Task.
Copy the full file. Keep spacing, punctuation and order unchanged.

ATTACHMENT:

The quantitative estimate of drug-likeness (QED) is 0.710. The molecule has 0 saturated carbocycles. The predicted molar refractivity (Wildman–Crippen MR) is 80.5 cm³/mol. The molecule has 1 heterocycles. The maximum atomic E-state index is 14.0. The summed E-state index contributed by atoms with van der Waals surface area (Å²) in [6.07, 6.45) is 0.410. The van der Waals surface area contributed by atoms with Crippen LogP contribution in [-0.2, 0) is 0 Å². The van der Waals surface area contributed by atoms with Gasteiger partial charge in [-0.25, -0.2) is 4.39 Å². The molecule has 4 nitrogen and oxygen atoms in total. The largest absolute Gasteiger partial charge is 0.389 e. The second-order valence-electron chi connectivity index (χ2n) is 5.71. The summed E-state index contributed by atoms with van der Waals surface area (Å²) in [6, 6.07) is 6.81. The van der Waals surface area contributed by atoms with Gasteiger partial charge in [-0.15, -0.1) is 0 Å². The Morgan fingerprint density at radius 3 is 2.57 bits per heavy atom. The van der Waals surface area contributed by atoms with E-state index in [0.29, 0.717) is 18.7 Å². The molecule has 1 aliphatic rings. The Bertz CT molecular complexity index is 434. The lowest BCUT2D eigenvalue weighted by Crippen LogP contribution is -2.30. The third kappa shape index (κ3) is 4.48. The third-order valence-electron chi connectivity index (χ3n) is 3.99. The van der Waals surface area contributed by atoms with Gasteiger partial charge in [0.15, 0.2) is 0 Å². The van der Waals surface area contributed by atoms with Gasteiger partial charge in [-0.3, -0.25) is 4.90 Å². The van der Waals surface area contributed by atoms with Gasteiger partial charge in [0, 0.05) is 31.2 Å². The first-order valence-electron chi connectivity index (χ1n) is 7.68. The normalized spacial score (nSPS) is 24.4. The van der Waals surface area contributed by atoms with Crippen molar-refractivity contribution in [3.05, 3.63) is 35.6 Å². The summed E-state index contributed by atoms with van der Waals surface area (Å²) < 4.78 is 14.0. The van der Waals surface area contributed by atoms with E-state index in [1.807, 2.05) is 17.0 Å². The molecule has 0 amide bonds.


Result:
The quantitative estimate of drug-likeness (QED) is 0.710. The molecule has 0 saturated carbocycles. The predicted molar refractivity (Wildman–Crippen MR) is 80.5 cm³/mol. The molecule has 1 heterocycles. The maximum atomic E-state index is 14.0. The summed E-state index contributed by atoms with van der Waals surface area (Å²) in [6.07, 6.45) is 0.410. The van der Waals surface area contributed by atoms with Crippen LogP contribution in [-0.2, 0) is 0 Å². The van der Waals surface area contributed by atoms with Gasteiger partial charge in [-0.25, -0.2) is 4.39 Å². The molecule has 4 nitrogen and oxygen atoms in total. The largest absolute Gasteiger partial charge is 0.389 e. The second-order valence-electron chi connectivity index (χ2n) is 5.71. The summed E-state index contributed by atoms with van der Waals surface area (Å²) in [6, 6.07) is 6.81. The van der Waals surface area contributed by atoms with Gasteiger partial charge in [-0.15, -0.1) is 0 Å². The Morgan fingerprint density at radius 3 is 2.57 bits per heavy atom. The van der Waals surface area contributed by atoms with E-state index in [0.29, 0.717) is 18.7 Å². The molecule has 1 aliphatic rings. The Bertz CT molecular complexity index is 434. The lowest BCUT2D eigenvalue weighted by Crippen LogP contribution is -2.30. The third kappa shape index (κ3) is 4.48. The third-order valence-electron chi connectivity index (χ3n) is 3.99. The van der Waals surface area contributed by atoms with Gasteiger partial charge in [0.15, 0.2) is 0 Å². The van der Waals surface area contributed by atoms with Gasteiger partial charge in [-0.3, -0.25) is 4.90 Å². The van der Waals surface area contributed by atoms with Gasteiger partial charge in [0, 0.05) is 31.2 Å². The first-order valence-electron chi connectivity index (χ1n) is 7.68. The normalized spacial score (nSPS) is 24.4. The van der Waals surface area contributed by atoms with Crippen molar-refractivity contribution in [3.05, 3.63) is 35.6 Å². The summed E-state index contributed by atoms with van der Waals surface area (Å²) < 4.78 is 14.0. The van der Waals surface area contributed by atoms with E-state index in [1.807, 2.05) is 17.0 Å². The molecule has 0 amide bonds.